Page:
During the past decade, an issue has arisen from the minds of people, on which is more important? Privacy or national security? The problem with the privacy is that people do not feel they have enough of it and national security is increasing causing the government to be less worried about the people. National security is growing out of control which has led to the decrease in people’s privacy and has created fear in the eyes of U.S. citizens. “Twelve years after the terrorist attacks of Sept. 11, 2001, and amid a summer of revelations about the extent of the surveillance state built up to prevent others, leaders, experts and average Americans alike are searching for the right balance between security and privacy” (Noble). Americans should be able to live their daily lives without fear of an overpowered government or a “big brother” figure taking over. “According to a CBS News poll released Tuesday evening, nearly 6 in 10 Americans said they disapproved of the federal government’s collecting phone records of ordinary Americans in order to reduce terrorism” (Gonchar). While it is good to keep our country safe with security, American’s privacy should be more important because there is a substantial amount of national security, the people 's rights should matter first.
(Sales, Nathan A). They also claim something similar to very hot topic related to search the reading habit of a library patron. They understand that The Patriot Act can be applied to libraries and bookstore but it is not very alarming and gave reference to one 1990 case where grand jury in New York ask for library records (Sales, Nathan A).
Martin Luther King Jr. once said, “Our lives begin to end the day we become silent about the things that matter.” Voicing unpopular ideas have always been apart of the lives of people. Since the beginning of time, people have been speaking their minds and using their voice to create change. Voicing your opinion can ignite a difference in the perspectives and views of society.
For libraries, Sections 215 and 505 of the PATRIOT Act are particularly pertinent. Section 215 allows FBI agents to present a library with an order issued ex parte (from one party) by a Foreign Intelligence Surveillance Court (FISC) "requiring the production of any tangible things (including books, records, papers, documents, and other items) for an investigation to protect against international terrorism or clandestine intelligence activities."1 Under such an order, a library may be required to
Technology has come a long way since the early 90’s. With modern advances, technology is just about incorporated in everything we do in our day-to-day lives. Since technology has been incorporated into our everyday lives, it may raise some concerns about what may be happening in the background. One of these concerns would be privacy, we all may take it for granted but it is our constitutional rights as Americans. But this all changed after the September 2001 attack on the twin towers.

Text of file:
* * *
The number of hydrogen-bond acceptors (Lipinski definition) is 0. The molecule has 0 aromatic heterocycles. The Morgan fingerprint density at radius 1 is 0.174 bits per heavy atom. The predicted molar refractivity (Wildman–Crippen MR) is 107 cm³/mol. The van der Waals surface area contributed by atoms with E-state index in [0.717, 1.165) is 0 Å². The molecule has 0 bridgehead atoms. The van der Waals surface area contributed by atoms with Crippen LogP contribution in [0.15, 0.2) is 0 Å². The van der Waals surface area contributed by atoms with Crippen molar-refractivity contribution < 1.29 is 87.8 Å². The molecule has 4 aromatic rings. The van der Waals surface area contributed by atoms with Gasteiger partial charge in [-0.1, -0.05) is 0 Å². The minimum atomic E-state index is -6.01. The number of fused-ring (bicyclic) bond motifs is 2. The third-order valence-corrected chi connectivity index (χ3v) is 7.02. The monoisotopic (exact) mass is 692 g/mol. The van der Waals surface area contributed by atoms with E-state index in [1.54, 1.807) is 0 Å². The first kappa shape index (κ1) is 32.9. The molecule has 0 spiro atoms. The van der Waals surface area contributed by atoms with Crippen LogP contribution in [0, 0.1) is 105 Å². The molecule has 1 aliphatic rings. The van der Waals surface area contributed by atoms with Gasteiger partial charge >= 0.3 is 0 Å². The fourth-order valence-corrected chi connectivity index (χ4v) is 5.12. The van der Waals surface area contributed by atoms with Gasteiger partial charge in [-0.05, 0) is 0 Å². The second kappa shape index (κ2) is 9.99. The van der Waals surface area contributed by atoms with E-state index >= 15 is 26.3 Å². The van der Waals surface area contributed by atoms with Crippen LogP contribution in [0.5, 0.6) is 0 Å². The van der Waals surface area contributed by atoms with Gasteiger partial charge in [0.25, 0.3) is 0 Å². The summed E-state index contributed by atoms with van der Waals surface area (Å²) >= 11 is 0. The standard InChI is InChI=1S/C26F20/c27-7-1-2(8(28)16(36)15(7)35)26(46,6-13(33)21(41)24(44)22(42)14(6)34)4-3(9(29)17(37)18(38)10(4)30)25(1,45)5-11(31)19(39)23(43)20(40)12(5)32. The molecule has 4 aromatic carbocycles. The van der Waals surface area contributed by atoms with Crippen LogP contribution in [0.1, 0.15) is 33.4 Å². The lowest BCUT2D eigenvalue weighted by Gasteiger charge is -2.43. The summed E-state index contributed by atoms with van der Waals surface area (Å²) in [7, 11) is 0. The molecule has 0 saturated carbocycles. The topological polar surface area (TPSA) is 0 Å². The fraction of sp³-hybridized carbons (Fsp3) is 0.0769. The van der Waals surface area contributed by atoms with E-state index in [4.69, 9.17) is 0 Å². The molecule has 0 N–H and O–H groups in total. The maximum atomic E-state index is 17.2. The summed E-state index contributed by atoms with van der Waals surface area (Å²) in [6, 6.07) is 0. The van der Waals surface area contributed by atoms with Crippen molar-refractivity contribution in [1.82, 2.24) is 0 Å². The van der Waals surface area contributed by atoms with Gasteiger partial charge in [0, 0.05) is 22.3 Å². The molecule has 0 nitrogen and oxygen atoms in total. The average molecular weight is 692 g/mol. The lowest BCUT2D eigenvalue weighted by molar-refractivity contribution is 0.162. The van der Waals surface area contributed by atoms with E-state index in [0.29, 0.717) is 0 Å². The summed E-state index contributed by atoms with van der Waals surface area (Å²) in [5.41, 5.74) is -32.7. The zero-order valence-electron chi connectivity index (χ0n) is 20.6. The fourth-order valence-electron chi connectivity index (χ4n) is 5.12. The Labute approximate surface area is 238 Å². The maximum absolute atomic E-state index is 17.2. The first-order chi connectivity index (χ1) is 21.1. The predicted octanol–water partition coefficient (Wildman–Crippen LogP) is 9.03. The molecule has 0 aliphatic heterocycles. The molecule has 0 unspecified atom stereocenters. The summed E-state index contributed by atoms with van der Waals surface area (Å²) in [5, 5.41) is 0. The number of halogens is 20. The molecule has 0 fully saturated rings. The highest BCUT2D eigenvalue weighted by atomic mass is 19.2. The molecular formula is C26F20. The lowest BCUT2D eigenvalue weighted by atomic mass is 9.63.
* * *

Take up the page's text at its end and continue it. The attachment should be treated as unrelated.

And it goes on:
In today’s society, the word “privacy” has become ubiquitous. When discussing whether government surveillance and data collection pose a threat to privacy, the most common retort against privacy advocates – by those in favor of databases, video surveillance, spyware, data mining and other modern surveillance measures – is this line: "If I’m not doing anything wrong, what would I have to hide?" The allowance of the government’s gathering and analysis of our personal information stems from an inadequate definition of what privacy is and the eternal value that privacy possesses. The adherents of the “nothing-to-hide” argument say that because the information will never be disclosed to the public, the “privacy interest is minimal, and the security interest in preventing terrorism is much more important.” 1 In an era where the patterns we leave behind will inevitably become the focus for whatever authority, the issue of privacy affects more than just individuals hiding a wrong. In this essay, I will explore the state of online privacy in wake of the government’s warrantless data collection. Respectively, the nothing-to-hide argument and its key variants in more depth.
The words, “Arguing that you don’t care about privacy because you have nothing to hide is no different than saying you don’t care about free speech because you have nothing to say” were said by Edward Snowden who is a computer professional in America. Similarly, the essays “Tracking Is an Assault on Liberty,” “Web Users Get as Much as They Give,” and “Facebook Is Using You” from Nicholas Carr, Jim Harper, and Lori Andrews respectively points out that the internet privacy is good and bad. However, the articles by Carr and Andrews are based on the negative side of the internet privacy, which means that the internet privacy is not good. On the other hand, Harper’s article is based on the positive side of the internet privacy, which means that the internet privacy is good and scary, but people need to be careful of their own information and browsing histories, and websites. Jim Harper’s essay is more relevant and reasonable than the Nicholas Carr and Lori Andrews’s essays. However, Harper seems more persuasive to readers because he believes that the internet is good if people use it in a right way, whereas Carr and Andrews believe that the internet is not good at all.